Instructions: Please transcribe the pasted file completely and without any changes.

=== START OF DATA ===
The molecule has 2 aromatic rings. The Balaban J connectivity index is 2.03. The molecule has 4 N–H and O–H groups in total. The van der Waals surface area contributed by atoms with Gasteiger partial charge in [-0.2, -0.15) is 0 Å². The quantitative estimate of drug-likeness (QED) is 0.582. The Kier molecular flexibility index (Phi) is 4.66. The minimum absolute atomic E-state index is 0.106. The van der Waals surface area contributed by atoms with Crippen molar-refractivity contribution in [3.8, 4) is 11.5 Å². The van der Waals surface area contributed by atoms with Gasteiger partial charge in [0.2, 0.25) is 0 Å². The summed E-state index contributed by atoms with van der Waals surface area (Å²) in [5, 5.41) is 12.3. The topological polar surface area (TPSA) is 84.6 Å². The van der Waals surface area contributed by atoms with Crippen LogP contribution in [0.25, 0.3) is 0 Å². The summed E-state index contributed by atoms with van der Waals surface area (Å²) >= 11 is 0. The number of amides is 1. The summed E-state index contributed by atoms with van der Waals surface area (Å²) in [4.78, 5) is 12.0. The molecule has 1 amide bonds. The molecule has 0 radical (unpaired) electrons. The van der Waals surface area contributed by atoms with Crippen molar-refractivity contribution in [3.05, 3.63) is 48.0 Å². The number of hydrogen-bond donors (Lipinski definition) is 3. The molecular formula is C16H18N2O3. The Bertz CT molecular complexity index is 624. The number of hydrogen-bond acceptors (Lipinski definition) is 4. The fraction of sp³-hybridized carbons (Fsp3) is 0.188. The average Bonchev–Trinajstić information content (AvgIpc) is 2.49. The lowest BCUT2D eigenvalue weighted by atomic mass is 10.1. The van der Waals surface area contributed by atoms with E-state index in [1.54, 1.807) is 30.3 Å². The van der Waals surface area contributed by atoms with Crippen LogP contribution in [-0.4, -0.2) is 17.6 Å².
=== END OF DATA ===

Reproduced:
The molecule has 2 aromatic rings. The Balaban J connectivity index is 2.03. The molecule has 4 N–H and O–H groups in total. The van der Waals surface area contributed by atoms with Gasteiger partial charge in [-0.2, -0.15) is 0 Å². The quantitative estimate of drug-likeness (QED) is 0.582. The Kier molecular flexibility index (Phi) is 4.66. The minimum absolute atomic E-state index is 0.106. The van der Waals surface area contributed by atoms with Crippen molar-refractivity contribution in [3.8, 4) is 11.5 Å². The van der Waals surface area contributed by atoms with Gasteiger partial charge in [0.2, 0.25) is 0 Å². The summed E-state index contributed by atoms with van der Waals surface area (Å²) in [5, 5.41) is 12.3. The topological polar surface area (TPSA) is 84.6 Å². The van der Waals surface area contributed by atoms with Crippen LogP contribution in [0.25, 0.3) is 0 Å². The summed E-state index contributed by atoms with van der Waals surface area (Å²) >= 11 is 0. The number of amides is 1. The summed E-state index contributed by atoms with van der Waals surface area (Å²) in [4.78, 5) is 12.0. The molecule has 1 amide bonds. The molecule has 0 radical (unpaired) electrons. The van der Waals surface area contributed by atoms with Crippen molar-refractivity contribution in [3.05, 3.63) is 48.0 Å². The number of hydrogen-bond donors (Lipinski definition) is 3. The molecular formula is C16H18N2O3. The Bertz CT molecular complexity index is 624. The number of hydrogen-bond acceptors (Lipinski definition) is 4. The fraction of sp³-hybridized carbons (Fsp3) is 0.188. The average Bonchev–Trinajstić information content (AvgIpc) is 2.49. The lowest BCUT2D eigenvalue weighted by atomic mass is 10.1. The van der Waals surface area contributed by atoms with E-state index in [1.54, 1.807) is 30.3 Å². The van der Waals surface area contributed by atoms with Crippen LogP contribution in [-0.4, -0.2) is 17.6 Å².